Tuesday, August 20, 2013

The Slavery of Past Savings, II: Some Basic Finance

Anything that has a present value can be put into a contract as “consideration” — the inducement to enter into a contract.  Past savings obviously have a present value, for the marketable goods exist, and claims on them can be drawn or issued and used as “money.”  Money, of course, is anything that can be accepted in settlement of a debt, or “everything that can be transferred in commerce.”  All money is thus a contract, just as in a sense all contracts are money.

Not only do existing goods have a present value, future goods, goods that don’t even yet exist, also have a present value.  This present value can be put into a contract called a “bill of exchange” and either used directly as money, or taken to a commercial or mercantile bank and exchanged for the bank’s promissory note.

The borrower’s bill of exchange backs the bank’s promissory note, and the bank’s promissory note backs a new demand deposit.  The borrower uses the demand deposit to finance economic growth, and when his or her project generates profits, uses a portion of the profits to buy back his or her bill of exchange from the bank, thereby cancelling the new money that was created.

To make this process more secure and to spread the risk of default, there can be a “bank for banks” called a central bank.  The commercial bank can take the bill of exchange that it accepted from the borrower, and sell it to the central bank in exchange for the central bank’s promissory note that backs either new currency or a commercial bank demand deposit at the central bank.

When this is done, the original bill of exchange backs the central bank’s promissory note, the central bank’s promissory note backs the commercial bank’s demand deposit at the central bank, the commercial bank’s demand deposit at the central bank backs the commercial bank’s promissory note, the commercial bank’s promissory note backs the borrower’s demand deposit at the commercial bank, and the borrower’s “creditworthiness” (ability to repay the commercial bank’s promissory note) backs the original bill of exchange.  In this way it is possible to finance economic growth by increasing production in the future, rather than by cutting consumption in the past.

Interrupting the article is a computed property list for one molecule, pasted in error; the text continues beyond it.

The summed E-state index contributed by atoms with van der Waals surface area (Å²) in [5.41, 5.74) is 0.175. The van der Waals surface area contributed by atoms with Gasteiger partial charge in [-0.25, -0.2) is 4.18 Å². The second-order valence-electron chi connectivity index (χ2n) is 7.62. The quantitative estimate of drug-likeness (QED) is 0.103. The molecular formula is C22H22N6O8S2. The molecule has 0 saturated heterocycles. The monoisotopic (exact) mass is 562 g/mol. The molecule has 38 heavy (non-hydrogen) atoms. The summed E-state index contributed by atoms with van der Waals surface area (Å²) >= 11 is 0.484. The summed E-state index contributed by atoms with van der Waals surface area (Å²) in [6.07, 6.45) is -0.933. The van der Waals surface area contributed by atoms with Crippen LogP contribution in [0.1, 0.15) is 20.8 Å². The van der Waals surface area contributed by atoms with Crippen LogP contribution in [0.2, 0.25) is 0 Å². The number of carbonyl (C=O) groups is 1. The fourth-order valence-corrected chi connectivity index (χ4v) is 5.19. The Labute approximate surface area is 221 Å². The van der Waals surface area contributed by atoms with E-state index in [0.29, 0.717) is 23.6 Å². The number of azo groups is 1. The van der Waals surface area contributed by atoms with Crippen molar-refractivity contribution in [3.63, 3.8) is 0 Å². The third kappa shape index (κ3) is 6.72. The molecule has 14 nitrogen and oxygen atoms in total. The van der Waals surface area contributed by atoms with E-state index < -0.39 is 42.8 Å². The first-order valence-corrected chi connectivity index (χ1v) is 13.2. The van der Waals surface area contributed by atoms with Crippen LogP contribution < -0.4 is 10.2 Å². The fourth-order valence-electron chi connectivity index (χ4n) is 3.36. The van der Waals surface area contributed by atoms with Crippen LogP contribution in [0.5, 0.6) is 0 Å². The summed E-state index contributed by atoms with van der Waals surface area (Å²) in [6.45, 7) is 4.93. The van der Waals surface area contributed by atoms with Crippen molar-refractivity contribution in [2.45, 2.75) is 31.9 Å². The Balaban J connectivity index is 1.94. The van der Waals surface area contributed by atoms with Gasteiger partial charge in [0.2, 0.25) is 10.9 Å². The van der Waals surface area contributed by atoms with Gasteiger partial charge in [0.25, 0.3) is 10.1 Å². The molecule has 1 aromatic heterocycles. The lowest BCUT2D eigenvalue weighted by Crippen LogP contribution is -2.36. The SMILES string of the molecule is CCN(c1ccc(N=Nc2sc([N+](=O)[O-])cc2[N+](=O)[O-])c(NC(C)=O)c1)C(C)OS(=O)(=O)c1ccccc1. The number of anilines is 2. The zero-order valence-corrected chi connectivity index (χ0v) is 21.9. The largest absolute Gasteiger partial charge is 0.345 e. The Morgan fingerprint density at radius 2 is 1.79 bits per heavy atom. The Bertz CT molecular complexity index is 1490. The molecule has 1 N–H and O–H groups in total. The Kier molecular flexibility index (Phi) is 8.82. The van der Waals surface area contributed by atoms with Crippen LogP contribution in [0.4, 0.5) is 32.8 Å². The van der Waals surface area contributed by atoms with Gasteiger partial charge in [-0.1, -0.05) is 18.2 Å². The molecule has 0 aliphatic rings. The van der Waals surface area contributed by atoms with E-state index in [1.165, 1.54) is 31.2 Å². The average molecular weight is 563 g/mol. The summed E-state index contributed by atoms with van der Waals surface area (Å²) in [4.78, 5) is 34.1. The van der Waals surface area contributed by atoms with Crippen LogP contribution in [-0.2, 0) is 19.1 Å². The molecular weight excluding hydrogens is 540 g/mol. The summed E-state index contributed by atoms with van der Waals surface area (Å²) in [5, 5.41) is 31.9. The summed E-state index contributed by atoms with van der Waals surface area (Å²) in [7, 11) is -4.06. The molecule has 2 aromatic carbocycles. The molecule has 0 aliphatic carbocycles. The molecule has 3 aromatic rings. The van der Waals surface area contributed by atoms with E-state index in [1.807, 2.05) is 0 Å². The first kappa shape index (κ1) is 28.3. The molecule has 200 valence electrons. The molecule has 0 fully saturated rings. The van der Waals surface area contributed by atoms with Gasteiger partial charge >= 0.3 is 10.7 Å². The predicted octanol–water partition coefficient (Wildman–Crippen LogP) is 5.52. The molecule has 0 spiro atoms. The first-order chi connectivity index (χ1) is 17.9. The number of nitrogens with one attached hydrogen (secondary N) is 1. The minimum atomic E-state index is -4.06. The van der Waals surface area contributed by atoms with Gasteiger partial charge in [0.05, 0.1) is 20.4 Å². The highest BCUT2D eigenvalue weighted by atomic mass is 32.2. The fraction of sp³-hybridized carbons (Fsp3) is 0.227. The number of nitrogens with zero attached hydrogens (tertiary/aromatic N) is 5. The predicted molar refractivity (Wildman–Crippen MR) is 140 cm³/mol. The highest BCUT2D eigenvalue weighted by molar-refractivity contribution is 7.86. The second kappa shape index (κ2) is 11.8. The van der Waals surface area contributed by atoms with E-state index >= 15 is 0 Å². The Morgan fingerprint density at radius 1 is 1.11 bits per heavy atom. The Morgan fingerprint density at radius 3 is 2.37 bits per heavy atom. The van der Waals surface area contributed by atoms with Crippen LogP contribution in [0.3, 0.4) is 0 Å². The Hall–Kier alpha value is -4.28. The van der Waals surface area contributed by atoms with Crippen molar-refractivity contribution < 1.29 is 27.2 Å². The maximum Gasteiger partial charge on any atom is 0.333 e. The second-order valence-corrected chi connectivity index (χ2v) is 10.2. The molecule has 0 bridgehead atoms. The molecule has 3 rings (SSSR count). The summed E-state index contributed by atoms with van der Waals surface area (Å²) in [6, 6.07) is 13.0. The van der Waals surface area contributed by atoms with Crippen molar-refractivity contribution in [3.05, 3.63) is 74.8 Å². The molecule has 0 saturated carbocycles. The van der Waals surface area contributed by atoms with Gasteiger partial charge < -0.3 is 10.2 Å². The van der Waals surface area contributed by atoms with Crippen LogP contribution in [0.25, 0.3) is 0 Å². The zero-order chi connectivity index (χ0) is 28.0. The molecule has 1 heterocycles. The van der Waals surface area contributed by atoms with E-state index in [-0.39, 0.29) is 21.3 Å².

There is, however, another use for past savings: collateral.  Banks will not purchase a bill of exchange unless the issuer (the borrower) is deemed “creditworthy.”  This includes possession of something of value that can be seized if the borrower fails to redeem his or her bill.  This, too, restricts ownership of new capital to those who are already rich, or who have the political power to change the definition of ownership and redistribute what belongs to others.

Kelso and Adler, however, recommended replacing traditional collateral in the form of existing wealth with capital credit insurance.  The “risk premium” already charged on all loans (except for some government bonds that are, somewhat dubiously, deemed “risk free”) can be changed into an actual premium on an insurance policy that pays off in the event a borrower defaults.

It is thus unnecessary to insist on capitalism in order to preserve property, or socialism to ensure that everyone can benefit from economic growth.  Simply by shifting from past savings to future savings it becomes possible to “free economic growth from the slavery of [past] savings,” as Kelso and Adler put it.

Kelso’s invention of the Employee Stock Ownership Plan (ESOP) is an application (in part) of these principles.  Through an intensive program of expanded capital ownership such as “Capital Homesteading,” the benefits of capital ownership financed with future savings could be extended to the entire economy.